SPC: Do you feel any pressure to have a “foodie” or adventurous kid?

CNS: Not from anybody but myself. My wife and I love to travel, and we want to take him, and it’s a pain trying to find supposedly kid-friendly foods when you’re abroad, so we’re keen to get him interested in Thai and Han Chinese stuff and Latin American food. We’ve been lucky with some things: he loves Pakistani food, as it happens, because we used to go a lot to a place in East Toronto called Lahore Tikka House. And he eats broccoli, peas, corn, loads of cheese (when we were in Martinique recently he ate his body weight in Crottin de Chavignol) and pretty much anything Italian, which is helpful.

SPC: What does he not eat that you wish he would?

CNS: Thai. Chinese. Fish. Cruciferious vegetables (my wife’s a cabbage freak). And eggs, especially eggs. When he was a baby we’d make omelettes together all the time—simple french omelettes with cheese and a bit of chopped tarragon sprinkled on top. He ate one every day. It was ritual, beautiful, something we always did together. It was that way for me at least. Something clicked though. Not tasty food, I guess. He won’t touch them now.

SPC: What’s your go-to-late-home-from-work-on-a-Wednesday dish?

CNS: Bucatini with simple sauce made from fresh or canned tomatoes (I put up a whack of San Marzanos last summer), oil and garlic, and maybe some chard or rapini on the side. Or simple chicken soup with a Parmesan rind, a nub of Italian ham and whatever’s in season: shiitakes, asparagus, baby turnips, kale, fingerling potatoes, carrots, whatever. It’s a great, great simple recipe, particularly if you’ve got homemade stock on hand. It’s from the Bouchon cookbook, which I think everybody should own.

SPC: Are there rules at your table? (Clean your plate? Eat your vegetables or no dessert?)

CNS: I’m not big on the “clean your plate” thing, because I’ve recently learned not to do that myself. I’d rather my stomach tells me when to stop, and not the portion that somebody gives me. We make sure he has his bum in the chair, and he doesn’t play with his food (we threaten to take it away, and follow through, if he plays too much). We’ve just taught him to ask to be excused and to clear his plate. I remember being told that children are to be seen and not heard when I was a kid. Still pisses me off today. So mostly, I want him to enjoy food and enjoy our company and not have a bunch of stupid Victorian hangups around food and eating.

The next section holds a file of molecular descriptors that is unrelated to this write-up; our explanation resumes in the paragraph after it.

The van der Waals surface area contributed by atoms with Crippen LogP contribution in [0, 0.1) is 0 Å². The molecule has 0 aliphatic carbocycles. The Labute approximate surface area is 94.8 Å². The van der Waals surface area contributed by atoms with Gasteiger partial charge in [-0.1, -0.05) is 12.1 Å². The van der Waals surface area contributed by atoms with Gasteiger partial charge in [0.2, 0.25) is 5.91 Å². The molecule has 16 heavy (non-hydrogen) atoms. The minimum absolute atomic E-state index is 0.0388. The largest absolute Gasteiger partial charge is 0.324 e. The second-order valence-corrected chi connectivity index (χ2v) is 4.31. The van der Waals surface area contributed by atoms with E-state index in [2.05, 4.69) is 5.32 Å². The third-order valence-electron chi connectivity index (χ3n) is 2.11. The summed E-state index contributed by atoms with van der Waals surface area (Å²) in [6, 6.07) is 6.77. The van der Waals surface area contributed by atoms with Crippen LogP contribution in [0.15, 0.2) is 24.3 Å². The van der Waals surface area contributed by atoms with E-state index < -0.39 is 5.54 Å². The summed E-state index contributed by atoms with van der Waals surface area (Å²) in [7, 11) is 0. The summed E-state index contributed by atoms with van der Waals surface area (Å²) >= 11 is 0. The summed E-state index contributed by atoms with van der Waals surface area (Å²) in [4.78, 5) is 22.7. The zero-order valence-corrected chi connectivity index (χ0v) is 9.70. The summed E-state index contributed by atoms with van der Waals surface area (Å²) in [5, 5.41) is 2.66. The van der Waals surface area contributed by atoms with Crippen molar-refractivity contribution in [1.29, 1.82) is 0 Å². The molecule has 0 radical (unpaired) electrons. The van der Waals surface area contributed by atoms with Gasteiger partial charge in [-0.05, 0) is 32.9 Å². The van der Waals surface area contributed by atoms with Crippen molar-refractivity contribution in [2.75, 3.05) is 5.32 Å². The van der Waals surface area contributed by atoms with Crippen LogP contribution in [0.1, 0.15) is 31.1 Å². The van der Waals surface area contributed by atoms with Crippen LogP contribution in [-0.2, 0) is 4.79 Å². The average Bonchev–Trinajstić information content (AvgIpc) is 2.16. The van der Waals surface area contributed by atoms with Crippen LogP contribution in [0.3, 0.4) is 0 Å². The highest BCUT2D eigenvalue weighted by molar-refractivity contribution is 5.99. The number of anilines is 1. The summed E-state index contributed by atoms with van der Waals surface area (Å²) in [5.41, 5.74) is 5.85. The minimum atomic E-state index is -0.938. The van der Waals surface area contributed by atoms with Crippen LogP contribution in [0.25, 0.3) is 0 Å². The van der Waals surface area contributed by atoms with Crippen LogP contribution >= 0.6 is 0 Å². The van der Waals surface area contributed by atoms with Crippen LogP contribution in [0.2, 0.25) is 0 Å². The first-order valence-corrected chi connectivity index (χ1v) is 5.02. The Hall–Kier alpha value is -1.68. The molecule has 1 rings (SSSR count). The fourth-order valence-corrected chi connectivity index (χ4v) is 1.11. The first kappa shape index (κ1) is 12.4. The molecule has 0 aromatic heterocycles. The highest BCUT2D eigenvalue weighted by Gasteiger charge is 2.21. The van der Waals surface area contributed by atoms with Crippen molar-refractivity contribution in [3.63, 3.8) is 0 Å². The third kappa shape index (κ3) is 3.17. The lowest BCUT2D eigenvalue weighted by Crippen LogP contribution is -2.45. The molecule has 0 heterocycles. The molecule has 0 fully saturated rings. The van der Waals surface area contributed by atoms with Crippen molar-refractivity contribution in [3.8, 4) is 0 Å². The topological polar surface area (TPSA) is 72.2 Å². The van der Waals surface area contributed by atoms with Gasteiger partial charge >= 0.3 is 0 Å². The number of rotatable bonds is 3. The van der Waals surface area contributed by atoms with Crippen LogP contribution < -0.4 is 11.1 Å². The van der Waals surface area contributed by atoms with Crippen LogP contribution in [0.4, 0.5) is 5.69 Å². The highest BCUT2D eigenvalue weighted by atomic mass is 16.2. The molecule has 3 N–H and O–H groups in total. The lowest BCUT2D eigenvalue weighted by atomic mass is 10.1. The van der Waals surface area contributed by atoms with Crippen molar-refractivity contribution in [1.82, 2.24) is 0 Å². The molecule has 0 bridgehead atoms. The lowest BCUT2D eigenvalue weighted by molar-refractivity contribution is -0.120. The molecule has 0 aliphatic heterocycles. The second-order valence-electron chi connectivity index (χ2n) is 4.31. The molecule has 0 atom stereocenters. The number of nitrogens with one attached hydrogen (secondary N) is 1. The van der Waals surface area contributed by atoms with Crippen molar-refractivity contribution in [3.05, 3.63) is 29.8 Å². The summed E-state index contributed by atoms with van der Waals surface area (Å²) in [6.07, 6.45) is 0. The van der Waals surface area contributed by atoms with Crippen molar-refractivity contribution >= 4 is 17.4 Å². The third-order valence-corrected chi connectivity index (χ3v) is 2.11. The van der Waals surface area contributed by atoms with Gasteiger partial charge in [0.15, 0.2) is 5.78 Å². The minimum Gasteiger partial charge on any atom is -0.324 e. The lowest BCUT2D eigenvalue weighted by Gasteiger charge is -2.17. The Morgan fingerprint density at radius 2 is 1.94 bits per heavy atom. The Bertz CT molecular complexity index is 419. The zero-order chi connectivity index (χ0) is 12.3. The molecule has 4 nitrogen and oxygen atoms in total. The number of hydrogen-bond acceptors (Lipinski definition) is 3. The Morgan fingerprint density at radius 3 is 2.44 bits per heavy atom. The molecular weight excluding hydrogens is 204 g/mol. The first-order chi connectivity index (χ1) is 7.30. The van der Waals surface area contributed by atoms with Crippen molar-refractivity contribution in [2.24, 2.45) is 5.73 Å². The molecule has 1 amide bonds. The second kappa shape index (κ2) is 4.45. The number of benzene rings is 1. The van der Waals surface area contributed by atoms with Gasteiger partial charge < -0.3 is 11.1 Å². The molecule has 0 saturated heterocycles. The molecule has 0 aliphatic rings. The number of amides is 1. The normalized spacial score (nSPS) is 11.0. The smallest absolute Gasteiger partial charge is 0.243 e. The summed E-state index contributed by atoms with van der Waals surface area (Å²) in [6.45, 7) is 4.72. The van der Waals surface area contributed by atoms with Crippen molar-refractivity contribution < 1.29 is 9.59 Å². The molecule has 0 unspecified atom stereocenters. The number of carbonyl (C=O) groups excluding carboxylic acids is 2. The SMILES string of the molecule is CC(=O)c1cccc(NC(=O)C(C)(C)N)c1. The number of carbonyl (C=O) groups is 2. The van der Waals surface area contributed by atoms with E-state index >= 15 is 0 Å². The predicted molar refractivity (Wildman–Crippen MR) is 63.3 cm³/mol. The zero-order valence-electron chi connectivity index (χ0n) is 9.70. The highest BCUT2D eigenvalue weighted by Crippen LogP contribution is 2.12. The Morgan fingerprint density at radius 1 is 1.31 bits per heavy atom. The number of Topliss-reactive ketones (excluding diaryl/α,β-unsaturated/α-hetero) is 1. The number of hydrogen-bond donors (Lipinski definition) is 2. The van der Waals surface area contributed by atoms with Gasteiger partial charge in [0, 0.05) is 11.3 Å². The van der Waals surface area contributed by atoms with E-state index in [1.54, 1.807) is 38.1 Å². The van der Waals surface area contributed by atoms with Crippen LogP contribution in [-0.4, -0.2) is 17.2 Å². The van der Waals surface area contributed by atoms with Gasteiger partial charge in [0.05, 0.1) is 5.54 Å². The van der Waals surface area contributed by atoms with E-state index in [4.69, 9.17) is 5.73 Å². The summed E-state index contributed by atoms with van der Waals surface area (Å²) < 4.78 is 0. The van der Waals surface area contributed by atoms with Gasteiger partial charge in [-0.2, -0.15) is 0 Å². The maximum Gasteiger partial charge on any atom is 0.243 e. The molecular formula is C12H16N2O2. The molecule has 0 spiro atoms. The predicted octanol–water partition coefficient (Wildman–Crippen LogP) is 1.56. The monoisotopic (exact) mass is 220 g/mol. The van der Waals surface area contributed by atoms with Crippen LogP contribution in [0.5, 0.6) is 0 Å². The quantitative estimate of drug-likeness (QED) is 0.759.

SPC: Has parenthood changed the way you cook?

CNS: My dinner parties are far less ambitious, for the most part. I used to happily do six or seven courses, all plated, fresh pasta, scratch ice cream, etc. It was fun, but exhausting. Honestly, I don’t know how much fun it was for my guests. With a few exceptions, it’s all easier now, largely because I’d rather play with the kid on a Saturday afternoon than debone half a dozen quail. What I find now is that the dinner parties are way more fun. The food’s still good—I’m not doing Stouffer’s dinners or anything. But it’ll be spatchcocked chicken, bucatini, chard with raisins and pine nuts and tarte tatin with store-bought ice cream, or something like that. And Cormac’s always a part of our dinner parties. He hangs out, eats with us, signs songs, laughs at ribald jokes he doesn’t understand, kisses all the guests good night. He loves it. We love it. It seems to work.

SPC: What do you like best about cooking?

CNS: I eat out for a living, and it’s just about the best job on earth. But when I’m not working I love being able to cook exactly what I want to cook how I want to cook it. I love buying great vegetables and great meat and cheese and shopping at the farmer’s market in the summer. I love the feeling of feeding people—it’s completely fundamental. I love it when my wife looks up from a pastry I’ve made or from a soup or some ravioli and swears because she’s so happy. I love having huge, huge dinner parties, with 14, 16 people who pile around the table—kids, adults, people we know well, people who are almost strangers—and piling bowls of great food in front of them. And I love feeding my kid. I think it’s one of the best things you can do for your family, to cook good food that’s good for them, that they love and that makes them happy.

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  1. stylinmommy
    April 14, 16:20 Reply

    Great post…I can’t wait to get my son involved in cooking – at 6 months old he’s a great eater so far *knock on wood* and I look forward to introducing him to foods of all kinds! Great recipe idea too for a quick meal.

  2. There is a great joy in feeding large groups of people and you own family and seeing the happiness on their faces – it’s sort of what it’s all about. Thanks for a great interview.

  3. Allan Shiff
    May 08, 13:38 Reply

    Thanks for the column.

    Desperately looking for quiet (quieter?) restaurants. caught one you mentioned a while ago.
    – omiverous – all types – various price levels – quality’